So, what can be done? I think there is a proposal that at least leads into a constructive direction. We need a world president (or chairman, or call it whatever you want): someone who is accountable not to any local constituency, but who can focus on the issues that affect us all. These problems have now become so large that we must find a way to address them.
I do not mean a global dictator, or anyone with a lot of power. For an example, look at the Queen. She does not have a lot of power – just enough to needle the political players and force them to pay attention. She is independent of any local constituency, and the greatest source of her power is her moral and ethical authority.
When I discussed this idea with a friend, he accused me of adopting an old Western imperialistic view. Well, I might be forgiven for using the Queen as an example (I am in the UK writing this, after all) but there is nothing particularly Western in this proposal. I am simply saying that we need a moral heavyweight to get us out of the coordination mess. Chinese emperors did precisely this over 2,500 years, and their symbolic unification power worked even when they could not use their formal power – for example, when they were too young or incapacitated.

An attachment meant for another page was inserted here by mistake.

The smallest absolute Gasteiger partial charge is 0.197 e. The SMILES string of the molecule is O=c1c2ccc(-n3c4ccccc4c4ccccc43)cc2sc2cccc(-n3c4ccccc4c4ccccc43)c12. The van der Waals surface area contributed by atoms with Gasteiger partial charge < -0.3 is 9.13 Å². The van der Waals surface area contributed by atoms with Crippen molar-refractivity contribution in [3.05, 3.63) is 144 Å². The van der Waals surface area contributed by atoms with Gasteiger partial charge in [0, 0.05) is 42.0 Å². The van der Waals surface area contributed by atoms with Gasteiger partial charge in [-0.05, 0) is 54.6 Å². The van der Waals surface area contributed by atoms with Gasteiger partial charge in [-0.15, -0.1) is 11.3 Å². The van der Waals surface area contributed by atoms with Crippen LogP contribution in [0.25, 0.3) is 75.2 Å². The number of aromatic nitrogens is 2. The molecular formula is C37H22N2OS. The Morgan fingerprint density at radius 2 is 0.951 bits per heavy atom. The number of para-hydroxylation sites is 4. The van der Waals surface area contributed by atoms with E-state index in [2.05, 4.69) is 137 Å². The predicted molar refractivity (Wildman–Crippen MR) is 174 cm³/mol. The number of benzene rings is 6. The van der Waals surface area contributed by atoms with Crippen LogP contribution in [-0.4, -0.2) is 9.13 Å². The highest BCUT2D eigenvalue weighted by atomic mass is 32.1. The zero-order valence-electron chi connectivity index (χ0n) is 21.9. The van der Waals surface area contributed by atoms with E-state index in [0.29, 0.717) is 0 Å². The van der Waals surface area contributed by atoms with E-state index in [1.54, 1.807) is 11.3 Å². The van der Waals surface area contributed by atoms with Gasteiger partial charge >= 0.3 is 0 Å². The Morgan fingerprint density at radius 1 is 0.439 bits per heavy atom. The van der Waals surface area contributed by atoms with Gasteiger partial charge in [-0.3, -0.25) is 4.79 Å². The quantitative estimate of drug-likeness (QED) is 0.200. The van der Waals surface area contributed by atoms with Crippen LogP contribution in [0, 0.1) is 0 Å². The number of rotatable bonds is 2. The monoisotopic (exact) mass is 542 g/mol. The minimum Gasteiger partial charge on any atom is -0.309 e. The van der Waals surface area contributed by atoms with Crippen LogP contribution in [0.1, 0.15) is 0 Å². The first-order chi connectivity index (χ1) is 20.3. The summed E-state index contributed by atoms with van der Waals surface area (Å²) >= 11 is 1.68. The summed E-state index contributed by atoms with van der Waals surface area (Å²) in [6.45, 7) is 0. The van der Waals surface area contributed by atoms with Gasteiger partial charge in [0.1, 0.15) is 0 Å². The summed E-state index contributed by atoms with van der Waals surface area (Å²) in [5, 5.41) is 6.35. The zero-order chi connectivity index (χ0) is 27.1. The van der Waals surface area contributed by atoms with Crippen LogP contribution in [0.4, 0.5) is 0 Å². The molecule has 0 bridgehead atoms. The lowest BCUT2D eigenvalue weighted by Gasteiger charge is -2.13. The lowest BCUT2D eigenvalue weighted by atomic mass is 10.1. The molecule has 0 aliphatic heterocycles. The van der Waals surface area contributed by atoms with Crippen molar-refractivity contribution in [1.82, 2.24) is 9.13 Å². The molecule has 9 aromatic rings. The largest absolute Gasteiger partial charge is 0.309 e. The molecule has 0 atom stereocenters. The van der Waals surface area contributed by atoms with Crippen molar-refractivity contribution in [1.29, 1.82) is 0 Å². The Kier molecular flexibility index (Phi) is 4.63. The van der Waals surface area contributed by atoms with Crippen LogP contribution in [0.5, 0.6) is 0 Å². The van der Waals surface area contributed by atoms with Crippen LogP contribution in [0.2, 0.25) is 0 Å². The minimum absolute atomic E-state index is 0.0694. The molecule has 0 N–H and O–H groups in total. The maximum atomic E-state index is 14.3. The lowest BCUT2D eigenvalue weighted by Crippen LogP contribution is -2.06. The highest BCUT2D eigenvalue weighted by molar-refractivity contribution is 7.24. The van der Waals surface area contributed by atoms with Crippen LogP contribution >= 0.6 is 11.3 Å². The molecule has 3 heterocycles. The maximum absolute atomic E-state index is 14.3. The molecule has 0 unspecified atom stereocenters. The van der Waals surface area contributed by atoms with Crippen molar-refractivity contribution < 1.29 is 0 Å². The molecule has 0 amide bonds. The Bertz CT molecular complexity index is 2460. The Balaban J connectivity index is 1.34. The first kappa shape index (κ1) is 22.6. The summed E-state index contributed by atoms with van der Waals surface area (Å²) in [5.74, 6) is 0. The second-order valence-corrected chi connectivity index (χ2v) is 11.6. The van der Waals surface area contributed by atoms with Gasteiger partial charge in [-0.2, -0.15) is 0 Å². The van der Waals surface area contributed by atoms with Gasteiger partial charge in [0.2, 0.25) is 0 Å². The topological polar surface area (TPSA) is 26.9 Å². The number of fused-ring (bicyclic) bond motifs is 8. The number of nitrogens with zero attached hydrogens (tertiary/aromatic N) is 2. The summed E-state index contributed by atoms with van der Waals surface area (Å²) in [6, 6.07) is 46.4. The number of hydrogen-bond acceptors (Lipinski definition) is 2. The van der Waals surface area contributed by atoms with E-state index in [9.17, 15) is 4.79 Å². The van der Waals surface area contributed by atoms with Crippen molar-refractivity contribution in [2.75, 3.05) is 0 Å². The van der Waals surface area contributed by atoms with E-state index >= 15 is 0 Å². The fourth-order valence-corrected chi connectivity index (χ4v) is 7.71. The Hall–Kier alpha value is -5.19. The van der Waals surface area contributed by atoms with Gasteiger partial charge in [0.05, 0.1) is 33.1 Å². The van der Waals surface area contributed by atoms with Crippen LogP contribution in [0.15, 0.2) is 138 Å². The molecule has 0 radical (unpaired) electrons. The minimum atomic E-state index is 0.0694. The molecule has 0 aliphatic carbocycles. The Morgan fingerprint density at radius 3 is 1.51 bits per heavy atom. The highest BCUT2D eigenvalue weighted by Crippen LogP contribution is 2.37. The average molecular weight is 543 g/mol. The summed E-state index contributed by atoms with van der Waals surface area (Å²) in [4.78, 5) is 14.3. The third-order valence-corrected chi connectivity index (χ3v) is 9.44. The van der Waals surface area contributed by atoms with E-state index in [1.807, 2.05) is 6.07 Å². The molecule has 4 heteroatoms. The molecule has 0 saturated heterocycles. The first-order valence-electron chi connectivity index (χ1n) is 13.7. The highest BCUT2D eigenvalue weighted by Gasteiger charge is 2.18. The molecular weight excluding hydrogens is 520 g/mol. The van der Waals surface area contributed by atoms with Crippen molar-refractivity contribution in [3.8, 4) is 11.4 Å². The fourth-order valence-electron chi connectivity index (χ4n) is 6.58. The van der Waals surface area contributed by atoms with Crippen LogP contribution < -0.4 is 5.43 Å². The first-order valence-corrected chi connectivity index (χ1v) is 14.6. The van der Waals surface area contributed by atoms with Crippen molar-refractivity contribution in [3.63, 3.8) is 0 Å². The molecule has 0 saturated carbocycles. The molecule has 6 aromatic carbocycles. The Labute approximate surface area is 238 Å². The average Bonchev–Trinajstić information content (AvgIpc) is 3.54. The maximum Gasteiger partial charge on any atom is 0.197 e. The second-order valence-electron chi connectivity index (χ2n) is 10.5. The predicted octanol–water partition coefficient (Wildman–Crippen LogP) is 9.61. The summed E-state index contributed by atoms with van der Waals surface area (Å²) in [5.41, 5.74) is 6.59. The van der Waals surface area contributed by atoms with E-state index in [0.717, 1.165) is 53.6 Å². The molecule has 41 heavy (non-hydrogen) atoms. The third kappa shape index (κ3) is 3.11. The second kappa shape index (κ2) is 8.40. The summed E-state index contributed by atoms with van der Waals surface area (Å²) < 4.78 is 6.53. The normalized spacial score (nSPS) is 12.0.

The candidate for world president certainly does not need to be Western or male. And I am not saying that such a candidate, of high integrity and authority, is easy to find; though I could name a few.
We need someone who has the entire boat in mind, not just one row of seats; who has enough power to get attention from the big players; and who leads by moral authority. If someone like this could provide the general direction, then maybe it would be a bit less difficult for the part-time negotiators to follow it through to a deal. And that would give us a glimpse of hope.